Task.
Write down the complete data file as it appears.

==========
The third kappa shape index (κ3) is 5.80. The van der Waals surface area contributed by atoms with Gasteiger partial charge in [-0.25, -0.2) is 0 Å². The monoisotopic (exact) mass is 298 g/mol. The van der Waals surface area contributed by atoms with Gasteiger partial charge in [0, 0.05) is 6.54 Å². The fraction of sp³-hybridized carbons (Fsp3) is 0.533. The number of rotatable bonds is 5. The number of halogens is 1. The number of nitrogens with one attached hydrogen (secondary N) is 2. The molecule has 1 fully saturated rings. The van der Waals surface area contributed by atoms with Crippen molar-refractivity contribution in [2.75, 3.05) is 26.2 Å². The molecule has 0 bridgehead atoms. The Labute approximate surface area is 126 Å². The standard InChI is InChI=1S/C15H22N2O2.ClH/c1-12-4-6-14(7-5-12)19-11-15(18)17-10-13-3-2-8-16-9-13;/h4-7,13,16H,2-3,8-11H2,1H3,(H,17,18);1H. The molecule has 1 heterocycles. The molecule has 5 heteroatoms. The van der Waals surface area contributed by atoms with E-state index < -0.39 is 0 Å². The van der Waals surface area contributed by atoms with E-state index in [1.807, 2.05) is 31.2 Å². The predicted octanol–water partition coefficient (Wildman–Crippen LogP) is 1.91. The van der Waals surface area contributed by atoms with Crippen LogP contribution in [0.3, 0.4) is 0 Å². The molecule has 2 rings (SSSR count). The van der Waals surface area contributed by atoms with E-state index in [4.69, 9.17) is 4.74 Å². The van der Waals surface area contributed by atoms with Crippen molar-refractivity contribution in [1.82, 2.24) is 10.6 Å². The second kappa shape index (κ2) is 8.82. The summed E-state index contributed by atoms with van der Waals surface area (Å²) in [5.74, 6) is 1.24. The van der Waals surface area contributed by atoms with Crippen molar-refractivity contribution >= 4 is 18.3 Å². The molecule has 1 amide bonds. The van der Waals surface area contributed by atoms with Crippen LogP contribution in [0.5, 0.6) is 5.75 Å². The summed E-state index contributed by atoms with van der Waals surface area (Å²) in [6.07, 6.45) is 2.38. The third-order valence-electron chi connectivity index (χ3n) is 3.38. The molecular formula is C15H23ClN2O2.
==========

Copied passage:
The third kappa shape index (κ3) is 5.80. The van der Waals surface area contributed by atoms with Gasteiger partial charge in [-0.25, -0.2) is 0 Å². The monoisotopic (exact) mass is 298 g/mol. The van der Waals surface area contributed by atoms with Gasteiger partial charge in [0, 0.05) is 6.54 Å². The fraction of sp³-hybridized carbons (Fsp3) is 0.533. The number of rotatable bonds is 5. The number of halogens is 1. The number of nitrogens with one attached hydrogen (secondary N) is 2. The molecule has 1 fully saturated rings. The van der Waals surface area contributed by atoms with Crippen molar-refractivity contribution in [2.75, 3.05) is 26.2 Å². The molecule has 0 bridgehead atoms. The Labute approximate surface area is 126 Å². The standard InChI is InChI=1S/C15H22N2O2.ClH/c1-12-4-6-14(7-5-12)19-11-15(18)17-10-13-3-2-8-16-9-13;/h4-7,13,16H,2-3,8-11H2,1H3,(H,17,18);1H. The molecule has 1 heterocycles. The molecule has 5 heteroatoms. The van der Waals surface area contributed by atoms with E-state index < -0.39 is 0 Å². The van der Waals surface area contributed by atoms with E-state index in [1.807, 2.05) is 31.2 Å². The predicted octanol–water partition coefficient (Wildman–Crippen LogP) is 1.91. The van der Waals surface area contributed by atoms with Crippen LogP contribution in [0.3, 0.4) is 0 Å². The molecule has 2 rings (SSSR count). The van der Waals surface area contributed by atoms with E-state index in [4.69, 9.17) is 4.74 Å². The van der Waals surface area contributed by atoms with Crippen molar-refractivity contribution in [1.82, 2.24) is 10.6 Å². The second kappa shape index (κ2) is 8.82. The summed E-state index contributed by atoms with van der Waals surface area (Å²) in [5.74, 6) is 1.24. The van der Waals surface area contributed by atoms with Crippen molar-refractivity contribution >= 4 is 18.3 Å². The molecule has 1 amide bonds. The van der Waals surface area contributed by atoms with Crippen LogP contribution in [0.5, 0.6) is 5.75 Å². The summed E-state index contributed by atoms with van der Waals surface area (Å²) in [6.07, 6.45) is 2.38. The third-order valence-electron chi connectivity index (χ3n) is 3.38. The molecular formula is C15H23ClN2O2.